New life for library

By
November 14, 2002

Mills College Weekly

The building that is now home to The Oakland African American Museum and Library celebrated its centennial last week with an evening of music, speeches, and reflections at the culmination of mighty efforts that made the moment possible.

Though the building reopened to the public nine months ago, its 100 year anniversary party and the Oakland City landmark plaque dedication coincided Friday night, in a fundraiser with guests such as Oakland mayor Jerry Brown in attendance.

Characterized by a long history of neglect, the hard-won battle of restoration is over for now.

Mary MacDonald, president of Oakland Heritage Alliance, the non-profit group that fought for the museum’s restoration, called the night, “a victory for historic preservation,” and said that “citizens of Oakland are enriched by its presence.”

Located on the corner of 14th Street and Martin Luther King, Jr. Way, the building was originally called the Charles S. Greene Library, and was endowed by Andrew Carnegie.

The interior is beautifully restored, with oak staircase and paneling, murals, and classical columns.

Damaged in the 1989 Loma Prieta earthquake, the building, like many others in Oakland, was abandoned, vandalized, and sat in a state of disrepair with an uncertain future until the Oakland Heritage Alliance began a campaign for its restoration.

Once out of commission, the building took many bad turns. Homeless people moved in and, according to museum and library director Carmen Martinez, used the original oak banister that lined the staircase as firewood.

Wood paneling on the walls was painted white in the 60s. According to Martinez, “the stories would turn your stomach.”

“We had to convince the City of Oakland to restore, not demolish the building,” said city councilwoman Nancy Nadel. She said it would have cost the same amount of money to destroy the building as it would to renovate.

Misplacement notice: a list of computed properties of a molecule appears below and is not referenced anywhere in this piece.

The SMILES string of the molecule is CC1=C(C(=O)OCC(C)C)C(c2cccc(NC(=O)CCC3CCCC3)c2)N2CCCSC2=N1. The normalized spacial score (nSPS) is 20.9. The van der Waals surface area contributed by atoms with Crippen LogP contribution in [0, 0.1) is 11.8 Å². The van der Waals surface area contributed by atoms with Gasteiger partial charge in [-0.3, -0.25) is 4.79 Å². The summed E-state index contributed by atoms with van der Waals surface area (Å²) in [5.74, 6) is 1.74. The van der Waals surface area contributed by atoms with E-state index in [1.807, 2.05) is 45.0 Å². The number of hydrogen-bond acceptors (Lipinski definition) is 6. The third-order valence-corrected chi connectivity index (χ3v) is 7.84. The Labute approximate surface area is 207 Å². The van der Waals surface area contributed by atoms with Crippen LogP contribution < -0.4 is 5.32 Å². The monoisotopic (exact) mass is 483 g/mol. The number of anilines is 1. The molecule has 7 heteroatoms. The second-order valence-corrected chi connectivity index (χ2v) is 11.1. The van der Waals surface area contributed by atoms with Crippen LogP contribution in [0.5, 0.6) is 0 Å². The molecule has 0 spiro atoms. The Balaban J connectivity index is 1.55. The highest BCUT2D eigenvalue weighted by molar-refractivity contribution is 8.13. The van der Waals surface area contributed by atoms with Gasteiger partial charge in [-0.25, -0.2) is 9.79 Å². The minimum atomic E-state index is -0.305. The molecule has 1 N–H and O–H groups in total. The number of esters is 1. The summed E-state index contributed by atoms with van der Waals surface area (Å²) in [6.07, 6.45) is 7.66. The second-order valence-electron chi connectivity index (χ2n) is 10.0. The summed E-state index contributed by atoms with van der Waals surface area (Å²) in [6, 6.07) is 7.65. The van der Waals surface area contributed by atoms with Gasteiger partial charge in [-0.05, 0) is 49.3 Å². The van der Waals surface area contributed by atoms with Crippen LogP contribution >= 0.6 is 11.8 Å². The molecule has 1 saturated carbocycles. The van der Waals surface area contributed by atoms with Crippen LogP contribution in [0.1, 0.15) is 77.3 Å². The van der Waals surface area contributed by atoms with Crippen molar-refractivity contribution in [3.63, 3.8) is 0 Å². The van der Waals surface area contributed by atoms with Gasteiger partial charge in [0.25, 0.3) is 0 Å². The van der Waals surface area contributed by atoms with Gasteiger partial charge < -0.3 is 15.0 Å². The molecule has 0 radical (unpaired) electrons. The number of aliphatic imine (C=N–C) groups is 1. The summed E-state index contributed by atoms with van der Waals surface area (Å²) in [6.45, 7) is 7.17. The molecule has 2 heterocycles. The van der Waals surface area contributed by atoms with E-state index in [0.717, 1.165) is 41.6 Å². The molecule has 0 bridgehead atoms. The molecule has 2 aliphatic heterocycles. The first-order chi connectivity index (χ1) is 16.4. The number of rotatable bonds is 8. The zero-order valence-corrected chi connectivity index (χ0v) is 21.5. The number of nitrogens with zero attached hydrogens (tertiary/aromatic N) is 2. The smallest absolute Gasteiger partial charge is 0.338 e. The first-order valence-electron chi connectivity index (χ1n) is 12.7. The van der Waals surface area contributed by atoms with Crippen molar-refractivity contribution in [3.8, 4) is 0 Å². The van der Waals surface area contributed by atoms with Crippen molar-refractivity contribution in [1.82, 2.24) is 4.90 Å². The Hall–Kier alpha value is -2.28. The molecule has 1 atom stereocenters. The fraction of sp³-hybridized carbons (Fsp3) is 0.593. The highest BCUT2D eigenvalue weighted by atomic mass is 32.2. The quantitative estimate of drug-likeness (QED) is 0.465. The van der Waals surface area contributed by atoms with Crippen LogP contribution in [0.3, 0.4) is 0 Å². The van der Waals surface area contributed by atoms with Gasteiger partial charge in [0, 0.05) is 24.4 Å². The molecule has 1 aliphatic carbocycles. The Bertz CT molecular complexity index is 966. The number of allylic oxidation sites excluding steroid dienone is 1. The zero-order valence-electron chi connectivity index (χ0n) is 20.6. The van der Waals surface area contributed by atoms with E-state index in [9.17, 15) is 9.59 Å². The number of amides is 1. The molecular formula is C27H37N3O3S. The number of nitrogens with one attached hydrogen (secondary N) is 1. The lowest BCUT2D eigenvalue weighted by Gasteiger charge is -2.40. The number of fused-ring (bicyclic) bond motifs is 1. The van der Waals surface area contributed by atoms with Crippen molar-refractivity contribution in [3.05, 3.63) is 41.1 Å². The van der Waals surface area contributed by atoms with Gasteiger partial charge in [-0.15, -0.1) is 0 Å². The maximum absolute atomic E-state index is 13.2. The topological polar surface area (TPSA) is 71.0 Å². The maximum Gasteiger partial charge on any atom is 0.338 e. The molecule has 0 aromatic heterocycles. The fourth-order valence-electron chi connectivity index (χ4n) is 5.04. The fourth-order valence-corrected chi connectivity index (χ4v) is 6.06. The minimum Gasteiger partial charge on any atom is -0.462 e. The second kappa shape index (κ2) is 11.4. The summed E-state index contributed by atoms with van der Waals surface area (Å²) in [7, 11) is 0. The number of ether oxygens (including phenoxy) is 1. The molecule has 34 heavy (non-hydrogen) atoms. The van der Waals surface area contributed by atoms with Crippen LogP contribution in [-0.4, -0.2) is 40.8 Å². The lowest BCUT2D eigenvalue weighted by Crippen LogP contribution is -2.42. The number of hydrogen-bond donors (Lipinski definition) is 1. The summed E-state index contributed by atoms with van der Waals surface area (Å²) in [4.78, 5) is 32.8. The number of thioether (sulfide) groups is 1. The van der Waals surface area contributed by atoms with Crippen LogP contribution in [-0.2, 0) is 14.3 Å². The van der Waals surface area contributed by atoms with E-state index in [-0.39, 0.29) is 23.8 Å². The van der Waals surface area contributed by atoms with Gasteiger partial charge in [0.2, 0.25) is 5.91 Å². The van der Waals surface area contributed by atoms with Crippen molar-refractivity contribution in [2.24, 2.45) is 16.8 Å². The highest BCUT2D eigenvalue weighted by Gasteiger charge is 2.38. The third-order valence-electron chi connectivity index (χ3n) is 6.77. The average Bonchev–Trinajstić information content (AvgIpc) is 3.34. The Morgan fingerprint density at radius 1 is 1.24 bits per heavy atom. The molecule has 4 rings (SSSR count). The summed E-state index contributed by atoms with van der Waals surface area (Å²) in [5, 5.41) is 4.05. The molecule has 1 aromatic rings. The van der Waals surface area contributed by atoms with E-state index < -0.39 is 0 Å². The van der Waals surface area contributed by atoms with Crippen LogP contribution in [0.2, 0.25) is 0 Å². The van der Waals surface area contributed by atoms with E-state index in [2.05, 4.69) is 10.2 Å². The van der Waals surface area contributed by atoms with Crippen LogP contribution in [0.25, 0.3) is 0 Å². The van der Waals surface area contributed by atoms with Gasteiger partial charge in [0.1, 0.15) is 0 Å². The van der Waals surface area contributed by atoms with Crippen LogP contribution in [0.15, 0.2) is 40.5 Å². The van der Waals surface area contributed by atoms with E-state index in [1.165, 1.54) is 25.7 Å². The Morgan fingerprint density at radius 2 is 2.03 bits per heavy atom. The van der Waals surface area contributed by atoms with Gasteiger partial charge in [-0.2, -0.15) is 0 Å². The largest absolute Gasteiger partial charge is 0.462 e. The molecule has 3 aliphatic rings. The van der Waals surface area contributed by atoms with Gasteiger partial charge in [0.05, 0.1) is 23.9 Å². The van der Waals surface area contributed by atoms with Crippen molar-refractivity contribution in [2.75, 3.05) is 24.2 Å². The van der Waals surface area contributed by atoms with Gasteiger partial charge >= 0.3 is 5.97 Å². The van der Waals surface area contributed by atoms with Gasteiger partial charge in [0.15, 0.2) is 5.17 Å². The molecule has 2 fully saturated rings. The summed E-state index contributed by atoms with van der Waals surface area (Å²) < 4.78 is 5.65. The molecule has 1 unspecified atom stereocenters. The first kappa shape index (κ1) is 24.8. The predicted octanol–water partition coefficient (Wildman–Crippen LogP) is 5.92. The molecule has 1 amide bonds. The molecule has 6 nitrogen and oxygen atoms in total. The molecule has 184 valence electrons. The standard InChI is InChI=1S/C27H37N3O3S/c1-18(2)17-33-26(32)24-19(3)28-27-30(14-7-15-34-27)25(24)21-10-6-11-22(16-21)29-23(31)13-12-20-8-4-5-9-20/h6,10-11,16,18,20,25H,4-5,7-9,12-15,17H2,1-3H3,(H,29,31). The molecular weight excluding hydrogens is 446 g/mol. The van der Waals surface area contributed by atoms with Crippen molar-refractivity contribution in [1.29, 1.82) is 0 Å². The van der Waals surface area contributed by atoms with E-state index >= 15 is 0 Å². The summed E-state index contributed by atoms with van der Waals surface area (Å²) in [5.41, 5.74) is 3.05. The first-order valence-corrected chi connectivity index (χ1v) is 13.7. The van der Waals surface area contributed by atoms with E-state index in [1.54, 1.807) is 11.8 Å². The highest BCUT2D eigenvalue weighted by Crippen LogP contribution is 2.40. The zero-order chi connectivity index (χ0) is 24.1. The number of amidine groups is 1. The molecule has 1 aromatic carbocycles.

“But there is no way a new building could substitute the warmth and connectedness we feel from this building,” said MacDonald.

The business of renovation started in 1997, and according to Claudette Ford, director of the Oakland’s Public Works, it was a $12 million project. “The last million was the hard part,” she said. That money went to restoring the vaulted ceiling of plaster now decorated by gold stencil patterns.

Michael Willis, the architect for the renovation project, also spoke about the monumental efforts that made the evening possible. “We tore [the building] apart and put it back together again,” he said. “I know people that extended their retirement to finish the job.”

In addition to the stenciled designs, the names of such writers as Longfellow, Irving and Poe line the ceiling. Ironically, these are writers from the western canon. But Willis insists that keeping these literary figures is consistent with restoring the building’s original historic content.

“We don’t have to pretend Shakespeare and Thackeray didn’t exist,” he said. “We just ask the cannon to make a little room for the writers, authors and poets that have been the inspiration of the building. Now, the library is full of names such as Sidney Poitier, Malcolm X and Maya Angelou.

Everyone seemed to be happy. The mood of the evening was heightened by the announcement that Gray Davis called earlier to give a $1 million donation to the museum.

In celebration of the evening, performers and artists including the Oakland Interfaith Gospel Choir, and poet and author Quincy Troupe entertained an audience of over two hundred.


New life for library was published on November 14, 2002 in Arts & Entertainment

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